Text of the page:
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Bristol Myers to buy heart drug-maker for $13 billion

Riley Griffin

Drug giant Bristol Myers Squibb Co. will buy MyoKardia Inc. for $13.1 billion in cash in a deal to expand its offering of heart therapies.

Bristol Myers, which clinched the largest pharmaceutical deal in history just last year, will pay $225 a share for MyoKardia, according to a statement Monday from the companies, a premium of 61% over the biotech stock’s Friday closing price.

With the purchase, Bristol Myers gets access to MyoKardia’s lead product mavacamten, an experimental drug that treats obstructive hypertrophic cardiomyopathy in which the heart muscle becomes abnormally thick. Expanding Bristol Myers’s lineup of heart drugs would help the maker of Opdivo for cancer diversify beyond oncology, an area where much of the industry has focused in recent years.

Drug giant Bristol Myers Squibb Co. will buy MyoKardia Inc. for $13.1 billion in cash in a deal to expand its offering of heart therapies.

“We’ve been thinking about other ways we can strengthen the company, and in particular, the other side of the decade,” said Chief Executive Officer Giovanni Caforio in an interview. “This is a disease with no available treatment, and the value is very significant.”

“It can really be a multi-billion dollar asset,” he said.

MyoKardia’s shares rose as much as 59% in premarket U.S. trading. Bristol Myers’s shares fell 0.4%.

Growth Prospects

Nearly a year ago, Bristol Myers closed its $74 billion takeover of Celgene Corp., moving it up the ranks of companies leading the charge in an increasingly competitive field for cancer therapies. But investors have remained concerned that the new combined company will have few growth prospects in the latter of half of the decade. Revlimid, the drug obtained in the deal, is expected to lose U.S. patent exclusivity in 2027.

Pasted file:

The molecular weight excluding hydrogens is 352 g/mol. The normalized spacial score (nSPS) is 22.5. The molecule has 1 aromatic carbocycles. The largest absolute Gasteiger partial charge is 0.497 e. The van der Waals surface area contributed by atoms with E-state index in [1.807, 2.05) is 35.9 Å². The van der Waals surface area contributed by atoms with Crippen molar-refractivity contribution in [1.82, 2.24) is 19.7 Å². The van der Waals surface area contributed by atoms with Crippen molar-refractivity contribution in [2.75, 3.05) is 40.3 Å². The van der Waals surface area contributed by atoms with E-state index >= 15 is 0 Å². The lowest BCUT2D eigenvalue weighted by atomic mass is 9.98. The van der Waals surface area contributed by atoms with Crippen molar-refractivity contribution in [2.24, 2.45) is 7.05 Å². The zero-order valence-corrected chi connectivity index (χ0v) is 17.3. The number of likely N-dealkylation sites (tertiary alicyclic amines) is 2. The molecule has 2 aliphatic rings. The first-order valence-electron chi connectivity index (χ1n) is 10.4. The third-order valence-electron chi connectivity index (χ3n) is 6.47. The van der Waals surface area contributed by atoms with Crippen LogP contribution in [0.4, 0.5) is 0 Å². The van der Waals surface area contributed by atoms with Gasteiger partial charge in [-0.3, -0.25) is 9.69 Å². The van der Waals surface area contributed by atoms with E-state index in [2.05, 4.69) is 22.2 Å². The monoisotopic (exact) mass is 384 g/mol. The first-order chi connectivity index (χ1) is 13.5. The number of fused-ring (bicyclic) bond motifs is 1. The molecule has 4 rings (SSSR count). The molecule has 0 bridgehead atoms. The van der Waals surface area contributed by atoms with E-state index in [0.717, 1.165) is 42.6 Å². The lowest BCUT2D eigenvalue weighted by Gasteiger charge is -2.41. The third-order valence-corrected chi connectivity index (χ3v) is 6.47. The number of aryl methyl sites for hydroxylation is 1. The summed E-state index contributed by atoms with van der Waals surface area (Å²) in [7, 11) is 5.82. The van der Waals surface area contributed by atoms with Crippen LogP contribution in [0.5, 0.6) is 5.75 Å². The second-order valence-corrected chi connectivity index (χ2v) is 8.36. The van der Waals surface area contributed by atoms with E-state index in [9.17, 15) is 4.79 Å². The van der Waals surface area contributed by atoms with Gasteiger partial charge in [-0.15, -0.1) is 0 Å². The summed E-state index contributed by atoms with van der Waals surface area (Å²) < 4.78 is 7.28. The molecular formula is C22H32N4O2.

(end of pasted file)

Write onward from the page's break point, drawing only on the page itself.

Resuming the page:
An application for approval of mavacamten is expected to be submitted in the first quarter of next year, according to the statement. Executives said on a call that it’s too early to discuss the drug’s potential price

The MyoKardia purchase “surprised us, given our assumption that the company would first take its time to pay down debt from its Celgene acquisition,” Bloomberg Intelligence analyst Sam Fazeli said in a note to investors. “The fit is clear, though, as Bristol can slot Myokardia’s mavacamten for hypertrophic cardiomyopathy right next to its Eliquis,” another heart drug.

Hypertrophic cardiomyopathy is a chronic condition in which the thickening of the heart wall makes it harder for the organ to pump blood. It’s estimated to affect about one in 500 people, according to the statement.

Bristol Myers plans to explore other uses for the drug and to develop additional experimental compounds from MyoKardia.

The New York-based pharmaceutical company said it plans to finance the acquisition with a combination of cash and debt.

“Contrary to some of the other deals that may be done, this phase 3 program has been completed,” Caforio said. “This is not an acquisition that will put significant strain on our R&D spend.”